Instant Markdown book released

I got an opportunity to do the technical review of Instant Markdown book written by Arturo Herrero.
Instant Markdown cover

The book is divided in three parts. First part is about Markdown to HTML processor installation. You can skip it if you won’t generate HTML from manually.

Second part contains the complete language reference in case you want have it at your fingertips. What I miss from this part are examples with a side-by-side comparison of Markdown markup – generated HTML – rendered document, like in many desktop Markdown editors. You would get better grasp of the relationship between Markdown syntax, resulting HTML tags and visual representation of the document.

I enjoyed the third part the most. It tells you about cool applications of Markdown. I already knew GitHub, its comments and readme pages. But there are other useful online services when you can use Markdown to write and publish blog posts and documents.

In short, it is a quick but entertaining reading, like any book from the Instant series. On less that 50 pages, you get a complete Markdown syntax reference and some useful hints.

cut + grep + awk + sed in action; prerequisite: Git repository:

git status -s | \
cut -c4- | \
grep "$test_type.*[Test|Spec]" | \
awk 'BEGIN { FS = "/" } ; { print ($(NF)) }' | \
sed 's/\.groovy//' | tr '\n' ' '

Find all dirty Grails tests

Example – delete lines containing @SuppressWarnings('DuplicateStringLiteral') string in all test files:

sed -i '' "/@SuppressWarnings('DuplicateStringLiteral')/d" test/**/*.groovy

Find text and delete every containing line with sed

Hamcrest matchers in Spock

Working with Spock we forget about a hidden gem – Hamcrest matchers. They are assertions turned into method objects. A matcher is usually parametrized with an expected value and is executed latel on the actual one.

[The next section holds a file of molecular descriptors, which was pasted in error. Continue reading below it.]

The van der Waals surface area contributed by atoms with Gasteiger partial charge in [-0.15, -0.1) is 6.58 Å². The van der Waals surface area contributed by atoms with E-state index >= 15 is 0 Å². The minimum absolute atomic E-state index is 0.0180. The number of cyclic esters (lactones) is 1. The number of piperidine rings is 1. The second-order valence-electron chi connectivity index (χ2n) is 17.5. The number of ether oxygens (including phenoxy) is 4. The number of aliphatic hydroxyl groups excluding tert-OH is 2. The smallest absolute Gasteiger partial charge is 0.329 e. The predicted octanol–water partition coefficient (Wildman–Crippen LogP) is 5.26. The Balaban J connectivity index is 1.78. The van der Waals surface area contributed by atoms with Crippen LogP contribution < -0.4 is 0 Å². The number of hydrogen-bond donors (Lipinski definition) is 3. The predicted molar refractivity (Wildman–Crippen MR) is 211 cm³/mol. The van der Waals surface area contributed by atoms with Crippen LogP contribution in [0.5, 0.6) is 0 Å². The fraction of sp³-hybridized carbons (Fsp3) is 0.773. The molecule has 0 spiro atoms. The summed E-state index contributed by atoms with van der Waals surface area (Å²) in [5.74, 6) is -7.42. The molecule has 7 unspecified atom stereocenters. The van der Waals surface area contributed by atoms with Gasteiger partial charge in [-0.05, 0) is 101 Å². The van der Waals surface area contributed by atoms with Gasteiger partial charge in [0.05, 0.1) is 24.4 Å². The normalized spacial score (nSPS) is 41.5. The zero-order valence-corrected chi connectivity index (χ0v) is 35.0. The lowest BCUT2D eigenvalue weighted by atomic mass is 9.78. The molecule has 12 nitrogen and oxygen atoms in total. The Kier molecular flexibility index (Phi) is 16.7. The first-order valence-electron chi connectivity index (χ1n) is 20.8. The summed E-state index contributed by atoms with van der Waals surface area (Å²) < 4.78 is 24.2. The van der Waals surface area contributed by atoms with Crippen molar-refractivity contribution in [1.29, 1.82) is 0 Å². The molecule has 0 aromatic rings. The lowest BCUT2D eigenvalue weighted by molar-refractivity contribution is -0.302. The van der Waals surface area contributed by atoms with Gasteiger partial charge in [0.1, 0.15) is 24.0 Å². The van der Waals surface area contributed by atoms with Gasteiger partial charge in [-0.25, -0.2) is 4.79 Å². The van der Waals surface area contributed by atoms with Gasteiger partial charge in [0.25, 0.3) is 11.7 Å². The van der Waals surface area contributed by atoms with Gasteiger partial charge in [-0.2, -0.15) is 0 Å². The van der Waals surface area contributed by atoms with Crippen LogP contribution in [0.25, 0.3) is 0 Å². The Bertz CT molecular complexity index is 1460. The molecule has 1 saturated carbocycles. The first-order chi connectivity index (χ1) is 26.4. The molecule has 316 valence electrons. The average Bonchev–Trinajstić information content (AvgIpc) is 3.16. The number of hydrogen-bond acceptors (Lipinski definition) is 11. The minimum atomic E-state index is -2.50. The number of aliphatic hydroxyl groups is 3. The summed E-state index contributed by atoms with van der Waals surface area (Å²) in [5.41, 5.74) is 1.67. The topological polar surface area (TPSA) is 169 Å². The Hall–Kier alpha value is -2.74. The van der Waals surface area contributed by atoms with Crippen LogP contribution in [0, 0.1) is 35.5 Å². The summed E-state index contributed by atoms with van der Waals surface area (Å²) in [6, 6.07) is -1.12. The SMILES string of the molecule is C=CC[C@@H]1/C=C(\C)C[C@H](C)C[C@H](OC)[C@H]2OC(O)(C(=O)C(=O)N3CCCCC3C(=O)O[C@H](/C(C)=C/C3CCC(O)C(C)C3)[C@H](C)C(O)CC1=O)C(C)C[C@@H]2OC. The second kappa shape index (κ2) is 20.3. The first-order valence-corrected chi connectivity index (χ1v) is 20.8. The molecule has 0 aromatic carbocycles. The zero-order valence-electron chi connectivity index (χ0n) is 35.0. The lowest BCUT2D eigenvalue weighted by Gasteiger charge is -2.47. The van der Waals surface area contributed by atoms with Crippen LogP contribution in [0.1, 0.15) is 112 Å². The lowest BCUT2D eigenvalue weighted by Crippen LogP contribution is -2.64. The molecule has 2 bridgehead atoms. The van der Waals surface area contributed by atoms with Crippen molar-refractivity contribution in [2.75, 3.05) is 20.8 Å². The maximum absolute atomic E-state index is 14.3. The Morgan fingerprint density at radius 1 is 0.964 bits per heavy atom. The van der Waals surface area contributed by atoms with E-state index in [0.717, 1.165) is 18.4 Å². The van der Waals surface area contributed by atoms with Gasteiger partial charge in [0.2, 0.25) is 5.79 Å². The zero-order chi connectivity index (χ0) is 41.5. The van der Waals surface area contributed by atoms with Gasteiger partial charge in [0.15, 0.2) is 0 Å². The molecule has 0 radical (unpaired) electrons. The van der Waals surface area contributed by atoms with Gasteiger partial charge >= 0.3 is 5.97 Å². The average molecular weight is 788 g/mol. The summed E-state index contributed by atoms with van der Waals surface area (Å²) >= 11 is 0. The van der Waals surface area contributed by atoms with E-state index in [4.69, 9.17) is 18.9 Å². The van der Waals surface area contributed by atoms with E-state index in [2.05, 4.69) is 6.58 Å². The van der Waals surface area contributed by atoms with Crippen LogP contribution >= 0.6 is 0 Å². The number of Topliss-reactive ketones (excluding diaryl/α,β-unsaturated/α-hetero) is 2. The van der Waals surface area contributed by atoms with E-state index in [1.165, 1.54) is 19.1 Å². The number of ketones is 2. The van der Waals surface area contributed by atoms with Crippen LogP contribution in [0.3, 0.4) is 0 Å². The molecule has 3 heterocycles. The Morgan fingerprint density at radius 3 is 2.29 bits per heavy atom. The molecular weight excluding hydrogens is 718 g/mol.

When can we use it? For example in a table-driven specification with expected values in the table.

An expected value can be one of the following:

  • exact value
  • ‘not available’ text
  • any number

How can we express these assertions without Hamcrest?

if (exactValue) {
    assert field == exactValue
} else if (notAvailable) {
    assert field == messageSource.getMessage('na', null, LocaleContextHolder.locale)
} else if (isNumber) {
    assert field.number
} else {
    assert false, 'Wrong test configuration'

exactValue | notAvailable | isNumber
'12345'    | null         | null
null       | true         | null
null       | null         | true


  • there is a lot of boilerplate code
  • the specification is misleading – what does it mean that expected exactValue is null? Is it really null? Or simply this condition should not be checked?

How can we refactor this code using Hamcrest matchers?

that field, verifiedBy

verifiedBy << [


def notAvailable() {
    org.hamcrest.CoreMatchers.equalTo messageSource.getMessage('na', null, LocaleContextHolder.locale)

def isNumber() {
        matches: { actual -> actual.number },
        describeTo: { Description description -> 'should be a number' }
    ] as BaseMatcher

Result – shorter and more expressive feature method code.

You can find the full source code with mocked messageSource in this gist. For more information about Hamcrest matchers, check Luke Daley’s article.

Nesting categories in Groovy

Recently I discovered that Groovy categories can be nested. It means, you can inject a category into another one:

class FirstCategory {
    def method1() { }

class SecondCategory {
    def method2() {

class Mixee {
    def yetAnotherMethod() {

Before that ‘discovery’ I was injecting all categories into the final class. My code was not expressing the explicit dependency between the second and the first category:

@Mixin([FirstCategory SecondCategory)
class Mixee

Happy mixin’!


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